Training On An Empty Stomach

Apr 30, 2024 | by Jennifer Dabbak

Training on an empty stomach has been a popular topic in the fitness world, especially with the increasing number of people on an intermittent fasting diet,  with so many advocating its potential benefits for fat loss and metabolic health. But is exercising without having eaten anything beforehand truly advantageous, or could it do more harm than good? Let’s delve into the subject, exploring the science behind fasted workouts and weighing the pros and cons in simple yet logical terms.

Understanding Fasted Workouts:

When we talk about training on an empty stomach, we’re referring to exercising without consuming food in the hours leading up to the workout. The idea behind this approach is that by exercising in a fasted state, the body may rely more on stored fat for energy rather than the carbohydrates we consume in our meals.

Pros of Training on an Empty Stomach:

1-Fat Burning Potential: Exercising in a fasted state could potentially enhance fat burning. Without recently consumed carbohydrates to fuel activity, the body may turn to fat stores for energy, aiding in fat loss over time. When you engage in physical activity without having consumed food beforehand, your body’s glycogen stores, which are the primary source of energy, become depleted. In the absence of readily available glycogen, your body shifts its fuel source to stored fat, leading to increased fat oxidation during the workout. This process is thought to occur because insulin levels are typically lower during fasting, allowing for greater mobilisation and utilisation of fat stores for energy.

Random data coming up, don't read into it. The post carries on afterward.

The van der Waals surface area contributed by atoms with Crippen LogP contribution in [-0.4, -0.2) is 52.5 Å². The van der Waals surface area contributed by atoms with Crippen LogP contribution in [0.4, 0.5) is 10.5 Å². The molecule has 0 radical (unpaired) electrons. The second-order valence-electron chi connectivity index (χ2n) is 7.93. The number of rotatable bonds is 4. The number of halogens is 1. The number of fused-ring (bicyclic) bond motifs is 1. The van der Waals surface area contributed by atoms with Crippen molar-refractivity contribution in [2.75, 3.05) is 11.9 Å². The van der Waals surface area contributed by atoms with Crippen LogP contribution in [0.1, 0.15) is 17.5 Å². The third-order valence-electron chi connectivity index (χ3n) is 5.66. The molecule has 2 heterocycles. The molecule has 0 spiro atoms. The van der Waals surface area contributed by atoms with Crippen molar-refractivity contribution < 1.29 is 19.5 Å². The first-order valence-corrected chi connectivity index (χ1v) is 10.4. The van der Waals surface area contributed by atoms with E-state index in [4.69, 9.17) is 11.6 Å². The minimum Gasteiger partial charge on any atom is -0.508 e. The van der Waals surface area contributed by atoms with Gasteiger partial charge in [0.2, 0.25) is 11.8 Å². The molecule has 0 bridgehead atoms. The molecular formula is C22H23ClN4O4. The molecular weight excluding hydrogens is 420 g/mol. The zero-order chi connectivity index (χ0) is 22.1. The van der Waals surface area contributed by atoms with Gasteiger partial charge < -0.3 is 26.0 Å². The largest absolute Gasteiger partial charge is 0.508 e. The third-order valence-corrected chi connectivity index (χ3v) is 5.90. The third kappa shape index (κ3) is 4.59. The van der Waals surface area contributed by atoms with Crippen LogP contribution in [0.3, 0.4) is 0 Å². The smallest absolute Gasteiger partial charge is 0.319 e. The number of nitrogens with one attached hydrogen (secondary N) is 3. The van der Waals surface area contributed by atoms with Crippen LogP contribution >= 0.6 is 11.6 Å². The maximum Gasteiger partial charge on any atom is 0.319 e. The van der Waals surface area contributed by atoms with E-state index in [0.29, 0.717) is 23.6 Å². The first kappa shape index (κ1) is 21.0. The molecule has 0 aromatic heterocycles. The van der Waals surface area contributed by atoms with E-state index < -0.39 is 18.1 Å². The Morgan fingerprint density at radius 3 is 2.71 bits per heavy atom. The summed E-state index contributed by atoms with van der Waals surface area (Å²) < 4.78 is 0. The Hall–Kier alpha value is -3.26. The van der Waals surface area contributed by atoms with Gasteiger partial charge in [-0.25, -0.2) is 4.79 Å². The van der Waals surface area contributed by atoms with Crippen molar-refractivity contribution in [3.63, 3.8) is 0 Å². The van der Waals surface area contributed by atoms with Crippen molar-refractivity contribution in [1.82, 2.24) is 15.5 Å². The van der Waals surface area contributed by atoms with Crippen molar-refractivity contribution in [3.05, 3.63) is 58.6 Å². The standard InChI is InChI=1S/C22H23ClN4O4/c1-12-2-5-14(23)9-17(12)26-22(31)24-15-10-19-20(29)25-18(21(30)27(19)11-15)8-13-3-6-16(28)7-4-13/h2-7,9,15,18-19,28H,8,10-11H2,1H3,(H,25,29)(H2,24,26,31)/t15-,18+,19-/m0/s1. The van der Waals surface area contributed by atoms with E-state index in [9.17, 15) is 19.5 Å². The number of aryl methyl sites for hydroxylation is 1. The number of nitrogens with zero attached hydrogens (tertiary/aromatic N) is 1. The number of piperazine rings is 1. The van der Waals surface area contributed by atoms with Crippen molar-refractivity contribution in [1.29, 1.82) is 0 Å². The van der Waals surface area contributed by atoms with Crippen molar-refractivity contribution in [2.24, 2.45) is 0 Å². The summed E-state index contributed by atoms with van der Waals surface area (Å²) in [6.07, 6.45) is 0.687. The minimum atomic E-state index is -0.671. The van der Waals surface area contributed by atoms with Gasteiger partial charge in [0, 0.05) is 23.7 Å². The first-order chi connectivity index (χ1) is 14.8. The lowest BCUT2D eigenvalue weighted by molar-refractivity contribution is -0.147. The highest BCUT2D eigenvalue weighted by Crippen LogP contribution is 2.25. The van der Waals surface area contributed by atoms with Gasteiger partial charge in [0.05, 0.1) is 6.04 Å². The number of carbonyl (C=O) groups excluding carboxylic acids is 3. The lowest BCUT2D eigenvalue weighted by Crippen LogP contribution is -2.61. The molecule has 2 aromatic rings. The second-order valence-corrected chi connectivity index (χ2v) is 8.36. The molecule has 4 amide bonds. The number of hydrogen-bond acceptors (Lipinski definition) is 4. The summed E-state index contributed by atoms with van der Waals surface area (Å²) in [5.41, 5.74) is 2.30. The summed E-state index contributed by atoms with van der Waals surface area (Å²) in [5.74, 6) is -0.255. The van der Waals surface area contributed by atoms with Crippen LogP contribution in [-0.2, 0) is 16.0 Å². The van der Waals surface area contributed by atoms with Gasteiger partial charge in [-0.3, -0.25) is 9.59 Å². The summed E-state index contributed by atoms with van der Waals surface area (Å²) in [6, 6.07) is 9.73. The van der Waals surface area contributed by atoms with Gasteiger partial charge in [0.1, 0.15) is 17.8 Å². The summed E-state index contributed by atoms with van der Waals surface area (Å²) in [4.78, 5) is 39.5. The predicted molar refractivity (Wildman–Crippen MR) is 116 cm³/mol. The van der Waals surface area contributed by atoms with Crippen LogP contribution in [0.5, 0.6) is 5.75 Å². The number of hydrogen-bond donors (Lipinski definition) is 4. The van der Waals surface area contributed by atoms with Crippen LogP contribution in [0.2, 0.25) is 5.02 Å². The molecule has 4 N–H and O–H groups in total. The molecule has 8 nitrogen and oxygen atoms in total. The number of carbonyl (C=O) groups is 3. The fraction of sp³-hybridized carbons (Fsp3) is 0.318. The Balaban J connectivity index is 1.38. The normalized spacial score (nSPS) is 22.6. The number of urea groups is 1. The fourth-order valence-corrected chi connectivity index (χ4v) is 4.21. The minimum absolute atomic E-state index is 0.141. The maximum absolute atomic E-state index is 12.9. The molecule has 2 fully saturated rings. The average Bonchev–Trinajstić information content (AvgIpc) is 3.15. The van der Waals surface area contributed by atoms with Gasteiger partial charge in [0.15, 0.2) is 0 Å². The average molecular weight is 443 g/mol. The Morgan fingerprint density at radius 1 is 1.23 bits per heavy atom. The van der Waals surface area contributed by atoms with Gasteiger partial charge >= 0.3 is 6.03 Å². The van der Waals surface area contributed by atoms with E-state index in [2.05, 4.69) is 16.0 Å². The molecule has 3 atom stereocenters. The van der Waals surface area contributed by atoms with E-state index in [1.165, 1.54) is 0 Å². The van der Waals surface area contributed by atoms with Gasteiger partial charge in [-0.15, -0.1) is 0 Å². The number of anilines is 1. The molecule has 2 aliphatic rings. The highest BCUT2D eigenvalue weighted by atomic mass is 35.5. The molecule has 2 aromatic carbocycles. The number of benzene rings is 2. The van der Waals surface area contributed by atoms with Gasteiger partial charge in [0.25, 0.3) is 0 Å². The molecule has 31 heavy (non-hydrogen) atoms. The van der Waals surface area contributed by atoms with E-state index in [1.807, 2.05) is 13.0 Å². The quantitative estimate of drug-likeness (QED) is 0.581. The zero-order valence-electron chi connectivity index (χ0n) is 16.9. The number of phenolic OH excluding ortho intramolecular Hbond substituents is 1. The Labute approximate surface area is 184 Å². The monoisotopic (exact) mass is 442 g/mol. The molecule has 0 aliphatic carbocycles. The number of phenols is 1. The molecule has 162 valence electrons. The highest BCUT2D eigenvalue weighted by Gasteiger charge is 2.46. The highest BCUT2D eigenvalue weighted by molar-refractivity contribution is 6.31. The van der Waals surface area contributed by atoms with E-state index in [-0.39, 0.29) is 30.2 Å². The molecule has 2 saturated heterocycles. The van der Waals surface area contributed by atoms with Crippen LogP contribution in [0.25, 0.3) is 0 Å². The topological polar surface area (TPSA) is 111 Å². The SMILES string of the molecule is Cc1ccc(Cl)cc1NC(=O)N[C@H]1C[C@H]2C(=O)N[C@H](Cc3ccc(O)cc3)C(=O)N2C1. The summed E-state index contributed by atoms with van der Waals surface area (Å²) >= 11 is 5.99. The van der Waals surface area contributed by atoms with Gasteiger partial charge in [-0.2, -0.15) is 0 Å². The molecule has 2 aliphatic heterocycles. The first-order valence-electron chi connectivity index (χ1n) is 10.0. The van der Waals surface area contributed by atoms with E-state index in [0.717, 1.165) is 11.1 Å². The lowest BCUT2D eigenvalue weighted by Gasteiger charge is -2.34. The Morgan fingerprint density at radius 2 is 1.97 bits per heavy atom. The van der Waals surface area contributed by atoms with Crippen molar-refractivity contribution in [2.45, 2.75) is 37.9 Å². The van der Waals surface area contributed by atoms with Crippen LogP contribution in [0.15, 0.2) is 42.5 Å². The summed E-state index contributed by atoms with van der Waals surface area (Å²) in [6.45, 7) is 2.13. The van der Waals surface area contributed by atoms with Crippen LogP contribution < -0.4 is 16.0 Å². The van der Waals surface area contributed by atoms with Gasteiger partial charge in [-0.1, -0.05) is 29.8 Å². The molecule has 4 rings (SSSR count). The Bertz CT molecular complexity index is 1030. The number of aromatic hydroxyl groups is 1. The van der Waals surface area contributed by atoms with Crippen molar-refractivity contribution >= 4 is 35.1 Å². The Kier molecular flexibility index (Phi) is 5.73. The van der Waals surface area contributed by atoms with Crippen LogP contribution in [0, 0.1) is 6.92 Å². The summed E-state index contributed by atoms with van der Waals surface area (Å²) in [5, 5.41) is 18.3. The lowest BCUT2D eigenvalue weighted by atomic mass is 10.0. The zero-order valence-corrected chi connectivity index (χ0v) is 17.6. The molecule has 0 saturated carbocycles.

2-Improved Insulin Sensitivity: Fasted workouts have been shown to improve insulin sensitivity, which is essential for regulating blood sugar levels. When you exercise on an empty stomach, particularly in the morning before eating, insulin levels are typically lower, allowing your body to better utilise glucose and regulate blood sugar levels more efficiently. Enhanced insulin sensitivity can reduce the risk of insulin resistance and type 2 diabetes, promoting overall metabolic health. 

3-Growth Hormone Release: Fasted training, particularly in the morning before consuming food, has been associated with an increase in human growth hormone (HGH) levels. HGH is a hormone produced by the pituitary gland that plays a crucial role in growth, metabolism, and muscle development. During fasted exercise, the body’s glycogen stores become depleted, prompting it to rely more on fat for energy. As a result, insulin levels decrease, while counter-regulatory hormones like glucagon and adrenaline increase, signalling the body to release stored energy sources. This, combined with the stress of exercise, can stimulate the secretion of HGH. Elevated HGH levels may promote fat metabolism, preserve lean muscle mass, and support tissue repair and growth.

Cons of Training on an Empty Stomach:

1-Decreased Performance: Exercising without fuel in your system may lead to decreased performance and reduced intensity during workouts. Without sufficient energy from food, you may feel fatigued more quickly, limiting your ability to push yourself. Exercising on an empty stomach means that the body has limited glycogen stores available for energy, which can result in reduced stamina, strength, and endurance during the workout. Without adequate fuel, the body may struggle to maintain intensity and may fatigue more quickly. Additionally, low blood sugar levels during fasted training can impair cognitive function, focus, and coordination, further impacting performance. The extent of performance decrements can vary depending on factors such as the duration and intensity of the exercise, individual metabolism, and overall fitness level.